The Torn Edge ministry heals through art…

Torn Edge ministry heals through art
BY HELEN T. GRAY
The Kansas City Star

Michelle Gressel of Gardner creates artwork that represents emotional and spiritual healing, caling her business/ministry The Torn Edge.

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Life, like one of Michelle Gressel’s canvases, starts off blank.

Then stuff happens.

Gressel can’t remember where she got the notion to tear off pieces of paper, scribble on words and then glue the scraps to the canvas as a work of art, therapy and spirituality. God’s idea, she says.

“We all have torn edges that represent the pieces of our lives that we’re not proud of,” the Gardner resident says. “But when we give them to God, he makes them beautiful and purposeful.”

Her own life canvas has not always been smooth. Always a perfectionist, for her nothing was ever quite right. She concedes she had low self-esteem.

The Bible says to love your neighbor as you love yourself. But to Gressel it seemed she had already “given so many pieces of my heart out that I didn’t have any pieces left for myself.”

Among her challenges was an eating disorder. In college, she wanted to end her life. Later there was a divorce.

Not an artist by trade, Gressel works as director of sales for a major chain hotel. She also has served on boards and as a volunteer for many community organizations.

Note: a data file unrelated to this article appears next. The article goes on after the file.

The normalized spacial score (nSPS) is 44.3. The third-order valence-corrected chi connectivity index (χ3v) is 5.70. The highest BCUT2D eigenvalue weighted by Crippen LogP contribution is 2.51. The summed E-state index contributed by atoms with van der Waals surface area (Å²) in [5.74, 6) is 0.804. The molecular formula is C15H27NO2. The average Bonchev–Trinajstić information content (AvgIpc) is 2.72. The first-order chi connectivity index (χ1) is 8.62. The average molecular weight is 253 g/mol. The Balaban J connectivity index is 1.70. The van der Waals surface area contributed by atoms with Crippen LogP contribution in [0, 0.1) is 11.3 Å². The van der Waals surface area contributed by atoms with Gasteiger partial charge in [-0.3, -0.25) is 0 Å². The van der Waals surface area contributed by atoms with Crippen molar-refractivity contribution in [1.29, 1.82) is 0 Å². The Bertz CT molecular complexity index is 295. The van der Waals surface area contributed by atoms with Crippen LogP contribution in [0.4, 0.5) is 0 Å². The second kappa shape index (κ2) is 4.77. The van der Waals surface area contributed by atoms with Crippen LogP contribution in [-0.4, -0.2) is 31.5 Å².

In college she majored in recreational therapy and sees how that background has helped in her business/ministry, the Torn Edge.

Almost two years ago, the husband of a friend who was facing her 40th birthday wanted to do something special for his spouse.

The idea came. Gressel asked him for the words that described his wife. Then she scattered the words on a canvas and decorated the work.

It felt right. So next she did three large pieces, using the themes of grace, love, and compassion and passion.

“This was my therapy,” she says.

A friend with a downtown gallery suggested placing the three pieces there on a First Friday. Gressel says she priced them high because she really didn’t want to lose them to a buyer.

“They were part of me, and I’ll probably never sell them,” she says. Since then she has produced many smaller pieces that she does sell.

A large work may take a dozen hours to complete, mainly between 10 p.m. and 2 a.m., Gressel says. She likes the quiet of the night.

“When I start, I have no idea how it will turn out. I rely on God to work through me.

“And I learned that it didn’t have to be my perfection. It’s God’s perfection.”

She started getting invitations to speak at churches.

“This is when I wondered why God would raise me to leadership in my community and then challenge me to become transparent and vulnerable when I wasn’t even remotely ready.”

She has spoken twice at LifeBridge United Methodist Church in western Shawnee during Sunday services. At the close of her first presentation, she invited members to write words or phrases on paper scraps and place them in a basket.